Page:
Plants vs. Predators
Maarten van Helden
Maarten.vanhelden at medew.ento.wau.nl
Thu May 18 05:03:06 EST 1995
In article <3pc5gd$grj at newsbf02.news.aol.com>, tcrancue at aol.com says...
>While plants don't seem to react to attack, there is evidence that if a
>single plant is damaged, either by an animal or the blow of an axe, the
>chemical balance of trees surrounding the damaged tree changes. You could
>say that they "sense" this damage and make moves to adjust their chemical
>states to the best advantage during an attack. This "sense" is probably a
>simple chemical reaction to the release of chemicals from the damaged
>Hope this helps!
Hello out there, you seem to have overlooked some of the latest discoveries.
When a plant is attacked by an insect it can start to produce compounds
like phenolics which deter an insect/predator. This is a very important
phenomena eventhough the underlyiing mechanism is not very well understood.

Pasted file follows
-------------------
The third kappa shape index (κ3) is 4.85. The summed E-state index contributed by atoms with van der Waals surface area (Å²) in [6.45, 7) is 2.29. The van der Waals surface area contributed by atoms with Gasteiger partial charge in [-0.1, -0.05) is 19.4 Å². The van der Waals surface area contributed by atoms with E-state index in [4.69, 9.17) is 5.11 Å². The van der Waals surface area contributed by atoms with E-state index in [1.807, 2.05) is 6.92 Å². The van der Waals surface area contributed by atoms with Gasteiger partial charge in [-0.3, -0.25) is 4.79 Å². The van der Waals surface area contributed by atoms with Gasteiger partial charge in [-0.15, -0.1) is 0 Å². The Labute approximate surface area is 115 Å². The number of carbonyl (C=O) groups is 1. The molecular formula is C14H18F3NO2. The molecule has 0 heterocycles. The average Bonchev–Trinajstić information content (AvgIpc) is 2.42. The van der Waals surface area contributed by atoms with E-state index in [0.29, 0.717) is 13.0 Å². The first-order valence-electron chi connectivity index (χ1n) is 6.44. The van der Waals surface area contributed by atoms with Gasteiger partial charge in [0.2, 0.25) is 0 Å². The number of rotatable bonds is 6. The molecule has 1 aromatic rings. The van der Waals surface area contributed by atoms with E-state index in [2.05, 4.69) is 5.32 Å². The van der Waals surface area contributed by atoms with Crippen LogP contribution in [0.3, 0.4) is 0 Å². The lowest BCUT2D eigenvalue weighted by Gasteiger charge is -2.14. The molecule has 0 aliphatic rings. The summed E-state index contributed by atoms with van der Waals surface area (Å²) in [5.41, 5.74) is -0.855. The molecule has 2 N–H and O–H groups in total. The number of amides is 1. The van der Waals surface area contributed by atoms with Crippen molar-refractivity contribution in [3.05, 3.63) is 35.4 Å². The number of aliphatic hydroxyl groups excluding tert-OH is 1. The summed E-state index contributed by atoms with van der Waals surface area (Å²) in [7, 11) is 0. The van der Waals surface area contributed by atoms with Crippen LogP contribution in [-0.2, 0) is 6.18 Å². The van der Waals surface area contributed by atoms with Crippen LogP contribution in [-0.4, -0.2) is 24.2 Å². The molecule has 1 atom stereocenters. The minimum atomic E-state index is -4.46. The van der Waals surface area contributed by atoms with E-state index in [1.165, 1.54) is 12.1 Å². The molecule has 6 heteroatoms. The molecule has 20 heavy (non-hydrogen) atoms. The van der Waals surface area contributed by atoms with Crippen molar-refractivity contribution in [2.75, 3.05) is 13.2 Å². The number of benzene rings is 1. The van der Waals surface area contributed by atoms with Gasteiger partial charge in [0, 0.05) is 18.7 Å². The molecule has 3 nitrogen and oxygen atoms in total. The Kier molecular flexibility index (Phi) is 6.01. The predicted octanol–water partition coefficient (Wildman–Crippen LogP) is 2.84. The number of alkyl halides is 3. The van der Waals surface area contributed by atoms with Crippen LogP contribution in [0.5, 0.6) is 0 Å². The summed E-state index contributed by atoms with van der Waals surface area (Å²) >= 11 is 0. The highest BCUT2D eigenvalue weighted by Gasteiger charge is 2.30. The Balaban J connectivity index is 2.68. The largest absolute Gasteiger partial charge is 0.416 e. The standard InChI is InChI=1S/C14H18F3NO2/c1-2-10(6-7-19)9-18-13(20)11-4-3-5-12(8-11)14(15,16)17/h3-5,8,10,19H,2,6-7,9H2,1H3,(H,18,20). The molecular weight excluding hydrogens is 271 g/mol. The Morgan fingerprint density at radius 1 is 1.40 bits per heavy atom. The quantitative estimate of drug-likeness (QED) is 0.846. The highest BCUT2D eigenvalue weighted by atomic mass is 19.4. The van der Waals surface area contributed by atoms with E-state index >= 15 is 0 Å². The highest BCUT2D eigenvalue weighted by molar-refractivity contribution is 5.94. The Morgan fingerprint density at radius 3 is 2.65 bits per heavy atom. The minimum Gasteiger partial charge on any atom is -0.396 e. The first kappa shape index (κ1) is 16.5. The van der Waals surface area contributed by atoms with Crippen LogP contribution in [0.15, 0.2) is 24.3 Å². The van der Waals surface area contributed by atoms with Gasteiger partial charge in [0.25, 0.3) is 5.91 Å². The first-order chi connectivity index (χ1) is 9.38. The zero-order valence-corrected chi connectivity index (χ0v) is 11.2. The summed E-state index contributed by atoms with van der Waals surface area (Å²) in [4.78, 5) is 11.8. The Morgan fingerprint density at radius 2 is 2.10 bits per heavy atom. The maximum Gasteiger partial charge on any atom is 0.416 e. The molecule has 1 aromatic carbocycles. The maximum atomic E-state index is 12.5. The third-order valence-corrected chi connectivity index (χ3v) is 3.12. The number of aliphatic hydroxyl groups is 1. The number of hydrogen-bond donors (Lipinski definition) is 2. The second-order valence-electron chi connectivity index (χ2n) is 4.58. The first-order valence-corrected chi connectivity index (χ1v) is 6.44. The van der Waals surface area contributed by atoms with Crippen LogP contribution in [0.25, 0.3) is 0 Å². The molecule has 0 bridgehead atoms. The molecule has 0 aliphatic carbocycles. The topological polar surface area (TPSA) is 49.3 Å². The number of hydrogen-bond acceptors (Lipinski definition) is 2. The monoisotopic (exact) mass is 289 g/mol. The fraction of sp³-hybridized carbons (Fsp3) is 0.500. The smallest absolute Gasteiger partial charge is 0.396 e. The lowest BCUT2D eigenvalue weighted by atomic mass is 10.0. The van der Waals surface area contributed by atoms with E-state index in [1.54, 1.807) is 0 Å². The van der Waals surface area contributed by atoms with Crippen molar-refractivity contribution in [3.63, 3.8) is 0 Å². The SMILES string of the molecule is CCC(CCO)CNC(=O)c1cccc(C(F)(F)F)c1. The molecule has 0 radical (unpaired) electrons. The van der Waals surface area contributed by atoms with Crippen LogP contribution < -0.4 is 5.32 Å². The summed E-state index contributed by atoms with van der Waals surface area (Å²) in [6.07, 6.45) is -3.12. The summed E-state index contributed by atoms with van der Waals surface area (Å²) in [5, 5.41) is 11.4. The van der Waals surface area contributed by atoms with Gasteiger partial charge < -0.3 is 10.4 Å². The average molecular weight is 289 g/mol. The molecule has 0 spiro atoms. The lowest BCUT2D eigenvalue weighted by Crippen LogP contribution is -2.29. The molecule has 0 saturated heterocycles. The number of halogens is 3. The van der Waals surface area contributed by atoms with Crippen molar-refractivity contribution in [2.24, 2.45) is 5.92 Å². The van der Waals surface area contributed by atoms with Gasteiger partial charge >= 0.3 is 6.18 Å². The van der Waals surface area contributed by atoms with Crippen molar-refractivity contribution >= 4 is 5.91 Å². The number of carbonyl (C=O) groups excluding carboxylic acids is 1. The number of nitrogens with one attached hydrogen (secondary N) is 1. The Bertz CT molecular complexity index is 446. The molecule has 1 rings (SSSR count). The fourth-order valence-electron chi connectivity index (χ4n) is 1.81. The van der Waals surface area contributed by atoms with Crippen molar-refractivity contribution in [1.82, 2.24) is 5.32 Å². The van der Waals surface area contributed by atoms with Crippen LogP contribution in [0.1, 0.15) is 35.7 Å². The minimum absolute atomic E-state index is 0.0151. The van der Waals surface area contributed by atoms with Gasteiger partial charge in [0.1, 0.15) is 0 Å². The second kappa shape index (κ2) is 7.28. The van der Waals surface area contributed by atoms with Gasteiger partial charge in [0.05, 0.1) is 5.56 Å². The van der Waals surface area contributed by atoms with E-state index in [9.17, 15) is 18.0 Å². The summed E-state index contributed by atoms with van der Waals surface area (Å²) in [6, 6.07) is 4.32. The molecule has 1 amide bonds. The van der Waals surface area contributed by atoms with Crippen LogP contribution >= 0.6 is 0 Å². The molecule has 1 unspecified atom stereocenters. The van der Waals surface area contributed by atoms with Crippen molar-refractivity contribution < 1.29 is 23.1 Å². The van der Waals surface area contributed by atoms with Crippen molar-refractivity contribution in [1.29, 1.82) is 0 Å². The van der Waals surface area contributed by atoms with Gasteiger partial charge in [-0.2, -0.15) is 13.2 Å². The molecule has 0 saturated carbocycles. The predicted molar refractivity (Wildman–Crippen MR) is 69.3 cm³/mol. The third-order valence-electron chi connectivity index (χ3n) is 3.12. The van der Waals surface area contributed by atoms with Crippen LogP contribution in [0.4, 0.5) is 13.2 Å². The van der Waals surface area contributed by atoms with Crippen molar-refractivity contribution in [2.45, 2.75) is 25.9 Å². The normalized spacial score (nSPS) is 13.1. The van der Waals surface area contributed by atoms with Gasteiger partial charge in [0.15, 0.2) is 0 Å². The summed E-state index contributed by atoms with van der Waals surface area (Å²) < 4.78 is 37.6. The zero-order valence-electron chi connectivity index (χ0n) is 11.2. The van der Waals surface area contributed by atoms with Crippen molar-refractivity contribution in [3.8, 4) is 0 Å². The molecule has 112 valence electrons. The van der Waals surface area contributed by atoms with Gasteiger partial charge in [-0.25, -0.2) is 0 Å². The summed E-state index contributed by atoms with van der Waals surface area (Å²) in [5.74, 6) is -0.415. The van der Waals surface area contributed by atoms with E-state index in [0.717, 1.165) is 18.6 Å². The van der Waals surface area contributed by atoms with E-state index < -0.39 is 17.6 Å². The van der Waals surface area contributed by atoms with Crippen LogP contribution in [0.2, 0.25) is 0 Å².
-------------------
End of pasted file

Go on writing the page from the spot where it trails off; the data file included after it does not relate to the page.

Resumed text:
Moreover there have been a number of papers which describe that an
phytophagous organism, while eating from a plant induces the production of
volatile compounds by the plant, which then attract predators of the
phytophagous attacker. You might say that the plants "cry for help". Since the
first discovery of this phenomena some years ago a large number of examples
has been found. The volatile compounds are often attacker specific and
therefore also attract only the specific predators !!
Some recent publications even suggest that neighbouring plants might join the
chorus and produce these volatiles even though they are not damaged
themselves. For more info: contact Marcel Dicke at
"Marcel.dicke at medew.ento.wau.nl"
||\\ //|| Maarten van Helden
|| \\// || Dept. of Entomology
|| \/ || Wageningen Agricultural University
|||||||||| Binnenhaven 7, 6709 PD
|| || Wageningen, the Netherlands
|| || Tel +31-8370-85118 Fax +31-8370-84821
|| || Email: <maarten.vanhelden at medew.ento.wau.nl>
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